Can Competition Improve Your Workout?
Fitness & Training Jan 5, 2018
Can Competition Improve Your Workout?

If you’re looking for a way to push yourself further when you work out, it may be time to give competition a try. At least that’s what a 2016 study of nearly 800 students at the University of Pennsylvania suggests. According to the study published in the journal Preventive Medicine Reports, there’s a major difference in how much a person works out when they’re engaged in competition.

The study followed participants through an 11-week exercise program consisting of running, spinning, Pilates, yoga and weightlifting classes. Each person was either assigned to a group or to work out alone. Either competitive or supportive dynamics were introduced. The competitive group could track other team members’ progress but were not allowed to interact with one another. The supportive group was able to chat with and encourage team members and could go to classes together. The solo participants either worked out alone with no social network or had access only to how they were doing compared to others.

The results showed that people in the competitive group went to 90% more fitness classes than the others. What you may find equally surprising is that the people in the supportive group not only exercised less than the competitive group, but even less than those who exercised alone.

This is not the only study to show how competition can motivate you to exercise more or perform better. In another study at Arizona State University, subjects in a competitive group situation were able to lift 11% more weight in a weightlifting test than if they did it alone.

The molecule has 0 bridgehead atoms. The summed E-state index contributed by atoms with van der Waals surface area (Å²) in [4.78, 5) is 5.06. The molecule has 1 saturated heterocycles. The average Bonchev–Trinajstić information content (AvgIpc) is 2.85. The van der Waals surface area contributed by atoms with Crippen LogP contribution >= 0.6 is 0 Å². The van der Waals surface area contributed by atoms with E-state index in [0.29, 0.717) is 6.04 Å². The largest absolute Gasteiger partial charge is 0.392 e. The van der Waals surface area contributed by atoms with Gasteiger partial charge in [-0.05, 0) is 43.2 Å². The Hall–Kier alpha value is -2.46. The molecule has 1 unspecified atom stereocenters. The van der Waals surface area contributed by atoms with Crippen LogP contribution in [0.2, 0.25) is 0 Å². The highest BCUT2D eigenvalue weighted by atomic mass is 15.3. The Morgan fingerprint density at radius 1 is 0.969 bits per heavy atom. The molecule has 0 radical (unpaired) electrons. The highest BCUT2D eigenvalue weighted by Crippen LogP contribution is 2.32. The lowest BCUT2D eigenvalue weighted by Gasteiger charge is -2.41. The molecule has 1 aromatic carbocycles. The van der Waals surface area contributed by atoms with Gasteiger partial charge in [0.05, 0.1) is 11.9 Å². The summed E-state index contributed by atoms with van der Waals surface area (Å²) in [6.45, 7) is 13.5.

Similarly, a study at the University of California Berkeley asked subjects to ride a stationary bike at high intensity until exhaustion when they were both in competition with an equally fit person and when they were alone. The subjects lasted 20% longer at the same intensity when they were competing against someone than when they were riding solo.

So whether you’re motivated by the person you always see in your kickboxing class, you want to beat your friend when you run your next 10K or you want to compete against total strangers on social media or a fitness app, you’ll likely find that adding some competitive energy can spur your determination to move more or perform better. You’ll have a goal to strive for and a reason to go the distance. In the end, that’s certainly a win-win situation.